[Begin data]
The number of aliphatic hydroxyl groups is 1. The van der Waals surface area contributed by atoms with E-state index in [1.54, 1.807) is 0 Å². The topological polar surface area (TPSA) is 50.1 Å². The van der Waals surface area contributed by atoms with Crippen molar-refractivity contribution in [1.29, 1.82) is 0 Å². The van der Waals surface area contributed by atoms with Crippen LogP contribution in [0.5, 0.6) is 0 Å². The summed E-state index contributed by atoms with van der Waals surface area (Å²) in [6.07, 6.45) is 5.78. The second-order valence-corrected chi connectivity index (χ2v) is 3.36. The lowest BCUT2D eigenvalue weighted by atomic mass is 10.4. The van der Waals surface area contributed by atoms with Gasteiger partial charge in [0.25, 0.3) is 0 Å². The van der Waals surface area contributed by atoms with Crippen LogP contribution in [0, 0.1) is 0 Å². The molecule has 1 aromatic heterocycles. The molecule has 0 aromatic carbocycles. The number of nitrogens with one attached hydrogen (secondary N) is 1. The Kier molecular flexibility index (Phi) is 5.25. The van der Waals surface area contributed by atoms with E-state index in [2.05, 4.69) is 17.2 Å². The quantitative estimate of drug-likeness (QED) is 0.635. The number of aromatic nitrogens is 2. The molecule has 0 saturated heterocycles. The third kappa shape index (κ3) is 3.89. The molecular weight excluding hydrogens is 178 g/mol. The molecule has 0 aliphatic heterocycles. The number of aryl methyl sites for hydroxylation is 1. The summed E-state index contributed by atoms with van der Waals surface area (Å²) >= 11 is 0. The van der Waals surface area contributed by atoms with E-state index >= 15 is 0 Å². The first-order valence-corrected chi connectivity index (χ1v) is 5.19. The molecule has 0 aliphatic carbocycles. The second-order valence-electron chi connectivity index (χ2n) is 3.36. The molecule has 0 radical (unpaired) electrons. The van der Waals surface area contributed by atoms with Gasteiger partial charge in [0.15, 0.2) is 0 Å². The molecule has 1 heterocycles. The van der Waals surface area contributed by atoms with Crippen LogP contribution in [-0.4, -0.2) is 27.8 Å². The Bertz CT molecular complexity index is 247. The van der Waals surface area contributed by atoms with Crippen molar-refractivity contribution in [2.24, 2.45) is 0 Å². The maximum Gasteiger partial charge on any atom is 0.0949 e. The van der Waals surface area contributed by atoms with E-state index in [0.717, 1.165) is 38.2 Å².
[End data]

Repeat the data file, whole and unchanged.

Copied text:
The number of aliphatic hydroxyl groups is 1. The van der Waals surface area contributed by atoms with E-state index in [1.54, 1.807) is 0 Å². The topological polar surface area (TPSA) is 50.1 Å². The van der Waals surface area contributed by atoms with Crippen molar-refractivity contribution in [1.29, 1.82) is 0 Å². The van der Waals surface area contributed by atoms with Crippen LogP contribution in [0.5, 0.6) is 0 Å². The summed E-state index contributed by atoms with van der Waals surface area (Å²) in [6.07, 6.45) is 5.78. The second-order valence-corrected chi connectivity index (χ2v) is 3.36. The lowest BCUT2D eigenvalue weighted by atomic mass is 10.4. The van der Waals surface area contributed by atoms with Gasteiger partial charge in [0.25, 0.3) is 0 Å². The van der Waals surface area contributed by atoms with Crippen LogP contribution in [0, 0.1) is 0 Å². The molecule has 1 aromatic heterocycles. The molecule has 0 aromatic carbocycles. The number of nitrogens with one attached hydrogen (secondary N) is 1. The Kier molecular flexibility index (Phi) is 5.25. The van der Waals surface area contributed by atoms with E-state index in [2.05, 4.69) is 17.2 Å². The quantitative estimate of drug-likeness (QED) is 0.635. The number of aromatic nitrogens is 2. The molecule has 0 saturated heterocycles. The third kappa shape index (κ3) is 3.89. The molecular weight excluding hydrogens is 178 g/mol. The molecule has 0 aliphatic heterocycles. The number of aryl methyl sites for hydroxylation is 1. The summed E-state index contributed by atoms with van der Waals surface area (Å²) >= 11 is 0. The van der Waals surface area contributed by atoms with E-state index >= 15 is 0 Å². The first-order valence-corrected chi connectivity index (χ1v) is 5.19. The molecule has 0 aliphatic carbocycles. The second-order valence-electron chi connectivity index (χ2n) is 3.36. The molecule has 0 radical (unpaired) electrons. The van der Waals surface area contributed by atoms with Gasteiger partial charge in [0.15, 0.2) is 0 Å². The molecule has 1 heterocycles. The van der Waals surface area contributed by atoms with Crippen LogP contribution in [-0.4, -0.2) is 27.8 Å². The Bertz CT molecular complexity index is 247. The van der Waals surface area contributed by atoms with Crippen molar-refractivity contribution in [2.24, 2.45) is 0 Å². The maximum Gasteiger partial charge on any atom is 0.0949 e. The van der Waals surface area contributed by atoms with E-state index in [0.717, 1.165) is 38.2 Å².